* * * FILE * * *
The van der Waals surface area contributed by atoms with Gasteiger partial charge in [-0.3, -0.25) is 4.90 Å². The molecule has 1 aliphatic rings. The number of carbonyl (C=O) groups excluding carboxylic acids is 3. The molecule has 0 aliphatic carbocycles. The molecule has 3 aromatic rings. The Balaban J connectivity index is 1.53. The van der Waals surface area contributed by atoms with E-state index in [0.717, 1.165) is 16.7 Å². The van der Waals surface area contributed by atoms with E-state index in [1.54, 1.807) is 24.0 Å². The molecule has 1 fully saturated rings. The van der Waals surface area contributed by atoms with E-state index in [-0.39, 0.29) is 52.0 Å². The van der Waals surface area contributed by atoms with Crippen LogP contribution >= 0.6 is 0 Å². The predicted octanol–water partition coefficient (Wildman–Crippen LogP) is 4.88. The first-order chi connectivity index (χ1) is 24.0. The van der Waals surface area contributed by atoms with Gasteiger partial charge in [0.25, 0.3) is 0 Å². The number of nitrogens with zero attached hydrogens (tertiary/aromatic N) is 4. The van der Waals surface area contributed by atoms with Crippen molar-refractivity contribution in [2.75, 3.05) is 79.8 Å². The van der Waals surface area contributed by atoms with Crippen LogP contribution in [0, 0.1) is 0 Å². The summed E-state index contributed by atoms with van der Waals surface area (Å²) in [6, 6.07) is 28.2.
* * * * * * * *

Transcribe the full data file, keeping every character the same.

The van der Waals surface area contributed by atoms with Gasteiger partial charge in [-0.3, -0.25) is 4.90 Å². The molecule has 1 aliphatic rings. The number of carbonyl (C=O) groups excluding carboxylic acids is 3. The molecule has 0 aliphatic carbocycles. The molecule has 3 aromatic rings. The Balaban J connectivity index is 1.53. The van der Waals surface area contributed by atoms with E-state index in [0.717, 1.165) is 16.7 Å². The van der Waals surface area contributed by atoms with E-state index in [1.54, 1.807) is 24.0 Å². The molecule has 1 fully saturated rings. The van der Waals surface area contributed by atoms with E-state index in [-0.39, 0.29) is 52.0 Å². The van der Waals surface area contributed by atoms with Crippen LogP contribution >= 0.6 is 0 Å². The predicted octanol–water partition coefficient (Wildman–Crippen LogP) is 4.88. The first-order chi connectivity index (χ1) is 24.0. The van der Waals surface area contributed by atoms with Gasteiger partial charge in [0.25, 0.3) is 0 Å². The number of nitrogens with zero attached hydrogens (tertiary/aromatic N) is 4. The van der Waals surface area contributed by atoms with Crippen molar-refractivity contribution in [2.75, 3.05) is 79.8 Å². The van der Waals surface area contributed by atoms with Crippen LogP contribution in [0, 0.1) is 0 Å². The summed E-state index contributed by atoms with van der Waals surface area (Å²) in [6, 6.07) is 28.2.